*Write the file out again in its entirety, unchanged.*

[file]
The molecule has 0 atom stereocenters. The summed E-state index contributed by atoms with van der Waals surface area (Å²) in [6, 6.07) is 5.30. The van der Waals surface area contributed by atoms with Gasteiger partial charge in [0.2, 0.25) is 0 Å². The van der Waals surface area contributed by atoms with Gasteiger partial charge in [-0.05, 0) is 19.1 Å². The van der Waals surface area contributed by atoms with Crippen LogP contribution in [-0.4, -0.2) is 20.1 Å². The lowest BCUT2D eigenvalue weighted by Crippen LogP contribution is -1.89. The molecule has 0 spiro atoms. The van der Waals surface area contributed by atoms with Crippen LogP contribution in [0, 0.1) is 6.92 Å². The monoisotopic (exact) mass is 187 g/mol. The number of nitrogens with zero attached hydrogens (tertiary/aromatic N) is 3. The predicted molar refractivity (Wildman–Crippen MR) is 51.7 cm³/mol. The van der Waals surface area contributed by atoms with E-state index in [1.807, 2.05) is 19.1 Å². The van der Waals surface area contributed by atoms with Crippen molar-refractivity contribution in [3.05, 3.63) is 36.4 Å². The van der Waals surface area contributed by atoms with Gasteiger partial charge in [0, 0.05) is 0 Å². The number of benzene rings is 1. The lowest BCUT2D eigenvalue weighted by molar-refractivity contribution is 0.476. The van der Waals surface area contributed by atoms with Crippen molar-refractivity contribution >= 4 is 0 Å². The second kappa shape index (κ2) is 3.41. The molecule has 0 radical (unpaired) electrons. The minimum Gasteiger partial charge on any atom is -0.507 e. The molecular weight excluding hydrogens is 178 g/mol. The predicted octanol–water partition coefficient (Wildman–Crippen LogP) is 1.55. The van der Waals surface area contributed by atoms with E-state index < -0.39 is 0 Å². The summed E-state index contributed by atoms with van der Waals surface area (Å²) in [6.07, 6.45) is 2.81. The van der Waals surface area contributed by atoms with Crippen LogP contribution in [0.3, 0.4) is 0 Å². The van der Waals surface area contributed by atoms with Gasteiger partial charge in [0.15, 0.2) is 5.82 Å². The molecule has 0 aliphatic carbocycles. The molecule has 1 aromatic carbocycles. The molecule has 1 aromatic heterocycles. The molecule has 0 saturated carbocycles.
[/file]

The molecule has 0 atom stereocenters. The summed E-state index contributed by atoms with van der Waals surface area (Å²) in [6, 6.07) is 5.30. The van der Waals surface area contributed by atoms with Gasteiger partial charge in [0.2, 0.25) is 0 Å². The van der Waals surface area contributed by atoms with Gasteiger partial charge in [-0.05, 0) is 19.1 Å². The van der Waals surface area contributed by atoms with Crippen LogP contribution in [-0.4, -0.2) is 20.1 Å². The lowest BCUT2D eigenvalue weighted by Crippen LogP contribution is -1.89. The molecule has 0 spiro atoms. The van der Waals surface area contributed by atoms with Crippen LogP contribution in [0, 0.1) is 6.92 Å². The monoisotopic (exact) mass is 187 g/mol. The number of nitrogens with zero attached hydrogens (tertiary/aromatic N) is 3. The predicted molar refractivity (Wildman–Crippen MR) is 51.7 cm³/mol. The van der Waals surface area contributed by atoms with E-state index in [1.807, 2.05) is 19.1 Å². The van der Waals surface area contributed by atoms with Crippen molar-refractivity contribution in [3.05, 3.63) is 36.4 Å². The van der Waals surface area contributed by atoms with Gasteiger partial charge in [0, 0.05) is 0 Å². The number of benzene rings is 1. The lowest BCUT2D eigenvalue weighted by molar-refractivity contribution is 0.476. The van der Waals surface area contributed by atoms with Crippen molar-refractivity contribution >= 4 is 0 Å². The second kappa shape index (κ2) is 3.41. The molecule has 0 radical (unpaired) electrons. The minimum Gasteiger partial charge on any atom is -0.507 e. The molecular weight excluding hydrogens is 178 g/mol. The predicted octanol–water partition coefficient (Wildman–Crippen LogP) is 1.55. The van der Waals surface area contributed by atoms with E-state index < -0.39 is 0 Å². The summed E-state index contributed by atoms with van der Waals surface area (Å²) in [6.07, 6.45) is 2.81. The van der Waals surface area contributed by atoms with Crippen LogP contribution in [0.3, 0.4) is 0 Å². The van der Waals surface area contributed by atoms with Gasteiger partial charge in [0.15, 0.2) is 5.82 Å². The molecule has 0 aliphatic carbocycles. The molecule has 1 aromatic carbocycles. The molecule has 1 aromatic heterocycles. The molecule has 0 saturated carbocycles.